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Based on an examination of capital expenditure patterns in the recent investment boom and bust, economist Jonathan McCarthy confirms that excessive optimism about future profits stemming from new technologies, particularly in communications industries, likely prompted an unsustainable investment surge that contributed to the 2001 recession and the subsequent slow growth.
Analyzing spending trends across types of equipment and industries, the author finds that investment trends in the communications industries had a disproportionate effect, relative to the industries’ share of the overall economy, on both the end of the boom and the onset of the bust in 2001. While spending on high-tech equipment -- computers and software along with communications equipment -- received the most attention during the boom, the health of the overall economy also spilled over into low-tech equipment, with growth in transportation equipment especially robust during the late 1990s.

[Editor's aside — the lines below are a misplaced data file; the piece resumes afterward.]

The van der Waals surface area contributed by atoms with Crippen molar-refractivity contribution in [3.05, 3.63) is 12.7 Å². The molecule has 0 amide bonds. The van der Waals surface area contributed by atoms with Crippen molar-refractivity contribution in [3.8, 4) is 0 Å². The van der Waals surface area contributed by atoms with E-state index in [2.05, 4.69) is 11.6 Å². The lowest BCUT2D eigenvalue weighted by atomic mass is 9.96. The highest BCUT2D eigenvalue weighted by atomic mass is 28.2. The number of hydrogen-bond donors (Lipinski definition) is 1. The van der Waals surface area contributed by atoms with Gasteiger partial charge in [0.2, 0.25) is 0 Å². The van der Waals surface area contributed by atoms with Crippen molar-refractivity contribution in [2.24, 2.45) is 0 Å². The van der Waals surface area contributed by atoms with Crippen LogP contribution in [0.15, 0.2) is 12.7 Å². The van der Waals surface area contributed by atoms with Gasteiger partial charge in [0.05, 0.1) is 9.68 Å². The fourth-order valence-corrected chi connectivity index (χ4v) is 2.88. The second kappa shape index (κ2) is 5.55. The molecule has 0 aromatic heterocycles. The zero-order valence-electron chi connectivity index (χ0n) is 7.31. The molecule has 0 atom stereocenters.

Even though the investment boom is commonly thought to have played an important role in the subsequent downturn, several recent studies using aggregate data and standard statistical techniques have been unable to identify the source of the bust. This inability, combined with the importance of equipment expenditures in recent economic fluctuations, suggests that an examination of capital spending by industry, such as the one in this study, could provide new insight into the sources of the investment bust and thus the 2001 recession.
Jonathan McCarthy is an economist in the Business Conditions Function of the Research and Market Analysis Group.